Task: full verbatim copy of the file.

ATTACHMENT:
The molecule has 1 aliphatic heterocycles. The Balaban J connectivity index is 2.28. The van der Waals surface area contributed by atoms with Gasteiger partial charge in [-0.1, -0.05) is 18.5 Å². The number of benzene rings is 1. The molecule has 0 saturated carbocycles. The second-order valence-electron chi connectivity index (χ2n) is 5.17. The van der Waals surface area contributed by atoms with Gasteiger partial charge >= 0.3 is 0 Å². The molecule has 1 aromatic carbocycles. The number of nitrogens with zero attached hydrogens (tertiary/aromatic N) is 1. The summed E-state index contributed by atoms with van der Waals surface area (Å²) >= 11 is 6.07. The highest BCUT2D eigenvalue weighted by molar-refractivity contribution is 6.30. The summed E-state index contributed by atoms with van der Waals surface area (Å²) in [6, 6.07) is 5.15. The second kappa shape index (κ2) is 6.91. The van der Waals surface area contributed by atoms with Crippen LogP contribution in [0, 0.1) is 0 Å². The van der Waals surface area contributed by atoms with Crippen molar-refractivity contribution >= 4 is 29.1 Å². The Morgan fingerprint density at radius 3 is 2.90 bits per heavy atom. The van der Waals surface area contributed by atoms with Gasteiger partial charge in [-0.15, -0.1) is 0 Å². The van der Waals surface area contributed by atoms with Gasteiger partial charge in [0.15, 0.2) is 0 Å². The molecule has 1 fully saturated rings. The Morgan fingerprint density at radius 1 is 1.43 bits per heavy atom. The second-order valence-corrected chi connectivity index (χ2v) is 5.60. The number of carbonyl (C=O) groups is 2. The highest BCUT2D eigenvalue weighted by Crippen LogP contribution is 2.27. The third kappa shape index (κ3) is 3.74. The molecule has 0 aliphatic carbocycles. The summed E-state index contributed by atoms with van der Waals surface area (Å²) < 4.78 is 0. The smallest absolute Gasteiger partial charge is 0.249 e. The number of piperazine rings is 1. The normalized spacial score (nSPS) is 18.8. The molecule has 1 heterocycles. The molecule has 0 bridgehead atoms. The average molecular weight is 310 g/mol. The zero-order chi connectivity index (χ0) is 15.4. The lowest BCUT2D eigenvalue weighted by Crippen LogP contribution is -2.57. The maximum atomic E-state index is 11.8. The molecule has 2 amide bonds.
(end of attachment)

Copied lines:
The molecule has 1 aliphatic heterocycles. The Balaban J connectivity index is 2.28. The van der Waals surface area contributed by atoms with Gasteiger partial charge in [-0.1, -0.05) is 18.5 Å². The number of benzene rings is 1. The molecule has 0 saturated carbocycles. The second-order valence-electron chi connectivity index (χ2n) is 5.17. The van der Waals surface area contributed by atoms with Gasteiger partial charge >= 0.3 is 0 Å². The molecule has 1 aromatic carbocycles. The number of nitrogens with zero attached hydrogens (tertiary/aromatic N) is 1. The summed E-state index contributed by atoms with van der Waals surface area (Å²) >= 11 is 6.07. The highest BCUT2D eigenvalue weighted by molar-refractivity contribution is 6.30. The summed E-state index contributed by atoms with van der Waals surface area (Å²) in [6, 6.07) is 5.15. The second kappa shape index (κ2) is 6.91. The van der Waals surface area contributed by atoms with Crippen LogP contribution in [0, 0.1) is 0 Å². The van der Waals surface area contributed by atoms with Crippen molar-refractivity contribution >= 4 is 29.1 Å². The Morgan fingerprint density at radius 3 is 2.90 bits per heavy atom. The van der Waals surface area contributed by atoms with Gasteiger partial charge in [-0.15, -0.1) is 0 Å². The van der Waals surface area contributed by atoms with Gasteiger partial charge in [0.15, 0.2) is 0 Å². The molecule has 1 fully saturated rings. The Morgan fingerprint density at radius 1 is 1.43 bits per heavy atom. The second-order valence-corrected chi connectivity index (χ2v) is 5.60. The number of carbonyl (C=O) groups is 2. The highest BCUT2D eigenvalue weighted by Crippen LogP contribution is 2.27. The third kappa shape index (κ3) is 3.74. The molecule has 0 aliphatic carbocycles. The summed E-state index contributed by atoms with van der Waals surface area (Å²) < 4.78 is 0. The smallest absolute Gasteiger partial charge is 0.249 e. The number of piperazine rings is 1. The normalized spacial score (nSPS) is 18.8. The molecule has 1 heterocycles. The molecule has 0 bridgehead atoms. The average molecular weight is 310 g/mol. The zero-order chi connectivity index (χ0) is 15.4. The lowest BCUT2D eigenvalue weighted by Crippen LogP contribution is -2.57. The maximum atomic E-state index is 11.8. The molecule has 2 amide bonds.